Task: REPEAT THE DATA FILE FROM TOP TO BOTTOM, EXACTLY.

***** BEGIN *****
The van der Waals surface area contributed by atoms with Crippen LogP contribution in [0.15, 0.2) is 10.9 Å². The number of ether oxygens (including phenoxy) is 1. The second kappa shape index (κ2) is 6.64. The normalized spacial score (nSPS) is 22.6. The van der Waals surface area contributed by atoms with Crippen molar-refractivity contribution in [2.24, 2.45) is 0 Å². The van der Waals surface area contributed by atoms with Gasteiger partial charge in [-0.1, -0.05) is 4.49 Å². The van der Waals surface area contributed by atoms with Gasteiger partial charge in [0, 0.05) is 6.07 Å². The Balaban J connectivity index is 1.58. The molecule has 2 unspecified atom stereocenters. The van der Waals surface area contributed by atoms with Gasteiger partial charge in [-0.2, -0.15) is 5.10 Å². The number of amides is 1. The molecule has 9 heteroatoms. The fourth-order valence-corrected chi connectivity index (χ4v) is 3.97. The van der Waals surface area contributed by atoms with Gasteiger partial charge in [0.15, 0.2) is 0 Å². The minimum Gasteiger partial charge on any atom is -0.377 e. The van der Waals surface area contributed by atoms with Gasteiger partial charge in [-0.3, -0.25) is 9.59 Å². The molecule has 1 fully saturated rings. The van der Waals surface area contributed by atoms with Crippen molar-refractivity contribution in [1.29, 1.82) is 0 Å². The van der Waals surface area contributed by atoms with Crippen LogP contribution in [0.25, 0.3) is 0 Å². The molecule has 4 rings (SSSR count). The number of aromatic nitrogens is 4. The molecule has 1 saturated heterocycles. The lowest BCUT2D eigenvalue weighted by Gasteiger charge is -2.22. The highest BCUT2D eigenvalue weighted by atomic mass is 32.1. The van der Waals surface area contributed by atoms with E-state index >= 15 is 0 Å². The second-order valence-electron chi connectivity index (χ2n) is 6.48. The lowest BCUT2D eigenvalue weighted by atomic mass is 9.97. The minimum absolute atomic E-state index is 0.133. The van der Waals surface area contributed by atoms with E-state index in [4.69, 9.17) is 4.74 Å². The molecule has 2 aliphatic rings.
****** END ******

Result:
The van der Waals surface area contributed by atoms with Crippen LogP contribution in [0.15, 0.2) is 10.9 Å². The number of ether oxygens (including phenoxy) is 1. The second kappa shape index (κ2) is 6.64. The normalized spacial score (nSPS) is 22.6. The van der Waals surface area contributed by atoms with Crippen molar-refractivity contribution in [2.24, 2.45) is 0 Å². The van der Waals surface area contributed by atoms with Gasteiger partial charge in [-0.1, -0.05) is 4.49 Å². The van der Waals surface area contributed by atoms with Gasteiger partial charge in [0, 0.05) is 6.07 Å². The Balaban J connectivity index is 1.58. The molecule has 2 unspecified atom stereocenters. The van der Waals surface area contributed by atoms with Gasteiger partial charge in [-0.2, -0.15) is 5.10 Å². The number of amides is 1. The molecule has 9 heteroatoms. The fourth-order valence-corrected chi connectivity index (χ4v) is 3.97. The van der Waals surface area contributed by atoms with Gasteiger partial charge in [0.15, 0.2) is 0 Å². The minimum Gasteiger partial charge on any atom is -0.377 e. The van der Waals surface area contributed by atoms with Gasteiger partial charge in [-0.3, -0.25) is 9.59 Å². The molecule has 1 fully saturated rings. The van der Waals surface area contributed by atoms with Crippen molar-refractivity contribution in [1.29, 1.82) is 0 Å². The van der Waals surface area contributed by atoms with Crippen LogP contribution in [0.25, 0.3) is 0 Å². The molecule has 4 rings (SSSR count). The number of aromatic nitrogens is 4. The molecule has 1 saturated heterocycles. The lowest BCUT2D eigenvalue weighted by Gasteiger charge is -2.22. The highest BCUT2D eigenvalue weighted by atomic mass is 32.1. The van der Waals surface area contributed by atoms with E-state index >= 15 is 0 Å². The second-order valence-electron chi connectivity index (χ2n) is 6.48. The lowest BCUT2D eigenvalue weighted by atomic mass is 9.97. The minimum absolute atomic E-state index is 0.133. The van der Waals surface area contributed by atoms with E-state index in [4.69, 9.17) is 4.74 Å². The molecule has 2 aliphatic rings.